Peter Griffin looks at how hydrogen power, autonomous buses and trackless trams could lead us to a cleaner, quieter future.
Vehicle makers including Toyota and Hyundai are investing billions in developing fuel-cell electric vehicles as an alternative to electric vehicles charged by plugging into the electricity grid.
The fuel cell combines hydrogen and oxygen to make electricity, which drives an electric motor. So, they are effectively electric vehicles, too. But they function more like conventional gas or diesel vehicles, without the emissions. Although hydrogen-powered systems are expensive, costing at least a third more than battery-powered electric vehicles, they generally have greater range, but rely on a network of hydrogen stations, so infrastructure costs are high. Auckland Transport will trial a hydrogen-powered bus from September, in conjunction with Ports of Auckland, which is building a hydrogen plant. Hydrogen for fuel cells requires energy to produce. There are moves to make New Zealand a green hydrogen exporter to countries such as South Korea, using our renewable energy to power hydrogen plants here and shipping liquid hydrogen overseas.
Tranzit’s Keven Snelgrove is sceptical of hydrogen’s suitability for bus fleets. “I see it as a complicated way of making a bus go. For short haul with fast charging, battery electric is the easy route. It may be an option to replace long-haul diesel buses, but not for city work.”
London will introduce 20 double-decker hydrogen-powered buses this year.
2020 is set to be a big year for autonomous buses, with trials under way around the world and this year’s Olympic Games expected to see the technology showcased in Japan. Christchurch company Ohmio has been testing a driverless shuttle at Christchurch International Airport.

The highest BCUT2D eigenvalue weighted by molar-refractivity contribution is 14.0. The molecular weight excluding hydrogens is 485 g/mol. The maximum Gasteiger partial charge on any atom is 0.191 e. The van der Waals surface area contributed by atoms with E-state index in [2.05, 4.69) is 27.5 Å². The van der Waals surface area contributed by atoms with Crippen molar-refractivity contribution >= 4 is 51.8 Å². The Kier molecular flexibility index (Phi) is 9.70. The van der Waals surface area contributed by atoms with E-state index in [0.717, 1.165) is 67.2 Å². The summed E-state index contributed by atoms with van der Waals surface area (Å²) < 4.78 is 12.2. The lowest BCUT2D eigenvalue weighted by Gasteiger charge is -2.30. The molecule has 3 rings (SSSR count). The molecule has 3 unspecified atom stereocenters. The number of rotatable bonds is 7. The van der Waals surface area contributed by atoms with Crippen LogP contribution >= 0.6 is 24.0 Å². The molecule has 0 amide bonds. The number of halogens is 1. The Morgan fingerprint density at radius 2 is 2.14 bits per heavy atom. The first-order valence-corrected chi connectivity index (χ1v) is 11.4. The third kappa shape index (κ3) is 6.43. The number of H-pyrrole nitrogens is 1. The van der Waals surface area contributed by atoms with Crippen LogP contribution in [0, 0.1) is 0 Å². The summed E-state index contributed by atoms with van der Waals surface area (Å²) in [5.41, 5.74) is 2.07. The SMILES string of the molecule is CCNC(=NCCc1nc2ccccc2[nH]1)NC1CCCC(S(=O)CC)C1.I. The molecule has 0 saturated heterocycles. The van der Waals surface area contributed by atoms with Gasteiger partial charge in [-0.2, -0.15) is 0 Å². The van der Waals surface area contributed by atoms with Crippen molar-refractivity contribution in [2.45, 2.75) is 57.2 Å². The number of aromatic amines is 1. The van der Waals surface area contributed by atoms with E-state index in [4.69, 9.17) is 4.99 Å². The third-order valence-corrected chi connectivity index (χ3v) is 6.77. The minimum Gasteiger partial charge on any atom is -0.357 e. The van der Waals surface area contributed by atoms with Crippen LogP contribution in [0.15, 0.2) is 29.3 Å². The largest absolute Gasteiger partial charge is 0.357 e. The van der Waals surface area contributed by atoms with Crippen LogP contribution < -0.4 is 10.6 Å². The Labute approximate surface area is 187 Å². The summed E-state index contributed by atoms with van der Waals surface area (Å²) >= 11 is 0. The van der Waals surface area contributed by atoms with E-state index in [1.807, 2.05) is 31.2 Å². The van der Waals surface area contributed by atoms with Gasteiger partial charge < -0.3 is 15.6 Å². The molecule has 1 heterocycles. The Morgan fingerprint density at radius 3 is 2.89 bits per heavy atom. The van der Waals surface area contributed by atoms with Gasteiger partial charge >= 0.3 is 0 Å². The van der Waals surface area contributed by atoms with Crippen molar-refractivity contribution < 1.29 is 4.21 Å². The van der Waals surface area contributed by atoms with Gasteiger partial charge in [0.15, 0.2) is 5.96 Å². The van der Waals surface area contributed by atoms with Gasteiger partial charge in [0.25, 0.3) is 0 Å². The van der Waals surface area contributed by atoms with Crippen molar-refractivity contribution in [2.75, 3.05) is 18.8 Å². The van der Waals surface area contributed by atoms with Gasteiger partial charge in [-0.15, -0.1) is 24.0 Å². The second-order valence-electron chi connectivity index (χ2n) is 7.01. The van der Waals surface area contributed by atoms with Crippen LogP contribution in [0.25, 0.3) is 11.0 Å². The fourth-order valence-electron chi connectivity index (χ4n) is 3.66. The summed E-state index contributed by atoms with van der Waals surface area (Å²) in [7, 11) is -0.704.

Autonomous buses use sensors and cameras to keep to the route and avoid collisions with other vehicles and pedestrians. Up to 80 buses will be showcased in the run up to the Olympics, with some of them expected to have “level 4” autonomy – meaning there is no driver on board – a step beyond level 3 autonomy, which has a driver to monitor the autonomous systems and take over for some of the driving.
Snelgrove says you can go to China and travel on autonomous vehicles, but “companies are reluctant to release them because everyone is nervous about what will happen if someone gets hurt. But there will be a million fewer people hurt with autonomous vehicles than with manual-driven ones.”
There’s no going back for those cities, including Wellington, that retired their old trams, but technology could see new trackless trams introduced for rapid transport systems in New Zealand. Much cheaper and far less disruptive than light-rail systems, which rely on tracks to be laid, trackless trams are a cross between a bus and a train. Running on rubber wheels and powered by electric batteries, they travel along dedicated corridors, often guided by semi-autonomous systems.
Snelgrove says it’s an option that is simpler, cheaper and less invasive than a tram with tracks. “If you have a big earthquake, your tracks are buggered, too. With trackless trams, you just need a good road.”
This article was first published in the February 8, 2020 issue of the New Zealand Listener.